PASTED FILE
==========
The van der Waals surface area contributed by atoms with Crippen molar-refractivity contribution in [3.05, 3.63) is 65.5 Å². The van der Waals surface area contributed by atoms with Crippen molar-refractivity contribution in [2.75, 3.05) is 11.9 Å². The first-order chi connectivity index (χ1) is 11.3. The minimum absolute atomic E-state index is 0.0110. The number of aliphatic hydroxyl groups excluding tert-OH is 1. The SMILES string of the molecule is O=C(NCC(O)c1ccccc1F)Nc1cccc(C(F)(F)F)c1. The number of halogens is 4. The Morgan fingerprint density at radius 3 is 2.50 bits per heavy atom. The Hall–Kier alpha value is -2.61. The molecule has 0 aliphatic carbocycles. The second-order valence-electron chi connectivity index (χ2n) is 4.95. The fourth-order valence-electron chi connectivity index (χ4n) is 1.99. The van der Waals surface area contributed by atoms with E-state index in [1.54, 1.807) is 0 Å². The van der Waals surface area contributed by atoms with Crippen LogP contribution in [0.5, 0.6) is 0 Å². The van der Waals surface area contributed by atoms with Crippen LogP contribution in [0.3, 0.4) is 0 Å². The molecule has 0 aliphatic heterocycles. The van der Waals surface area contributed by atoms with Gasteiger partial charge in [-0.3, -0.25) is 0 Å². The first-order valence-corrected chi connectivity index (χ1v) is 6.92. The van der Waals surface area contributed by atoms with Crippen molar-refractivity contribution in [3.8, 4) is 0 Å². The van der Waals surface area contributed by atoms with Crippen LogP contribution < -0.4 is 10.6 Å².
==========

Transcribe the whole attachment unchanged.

The van der Waals surface area contributed by atoms with Crippen molar-refractivity contribution in [3.05, 3.63) is 65.5 Å². The van der Waals surface area contributed by atoms with Crippen molar-refractivity contribution in [2.75, 3.05) is 11.9 Å². The first-order chi connectivity index (χ1) is 11.3. The minimum absolute atomic E-state index is 0.0110. The number of aliphatic hydroxyl groups excluding tert-OH is 1. The SMILES string of the molecule is O=C(NCC(O)c1ccccc1F)Nc1cccc(C(F)(F)F)c1. The number of halogens is 4. The Morgan fingerprint density at radius 3 is 2.50 bits per heavy atom. The Hall–Kier alpha value is -2.61. The molecule has 0 aliphatic carbocycles. The second-order valence-electron chi connectivity index (χ2n) is 4.95. The fourth-order valence-electron chi connectivity index (χ4n) is 1.99. The van der Waals surface area contributed by atoms with E-state index in [1.54, 1.807) is 0 Å². The van der Waals surface area contributed by atoms with Crippen LogP contribution in [0.5, 0.6) is 0 Å². The van der Waals surface area contributed by atoms with Crippen LogP contribution in [0.3, 0.4) is 0 Å². The molecule has 0 aliphatic heterocycles. The van der Waals surface area contributed by atoms with Gasteiger partial charge in [-0.3, -0.25) is 0 Å². The first-order valence-corrected chi connectivity index (χ1v) is 6.92. The van der Waals surface area contributed by atoms with Crippen molar-refractivity contribution in [3.8, 4) is 0 Å². The van der Waals surface area contributed by atoms with Crippen LogP contribution < -0.4 is 10.6 Å².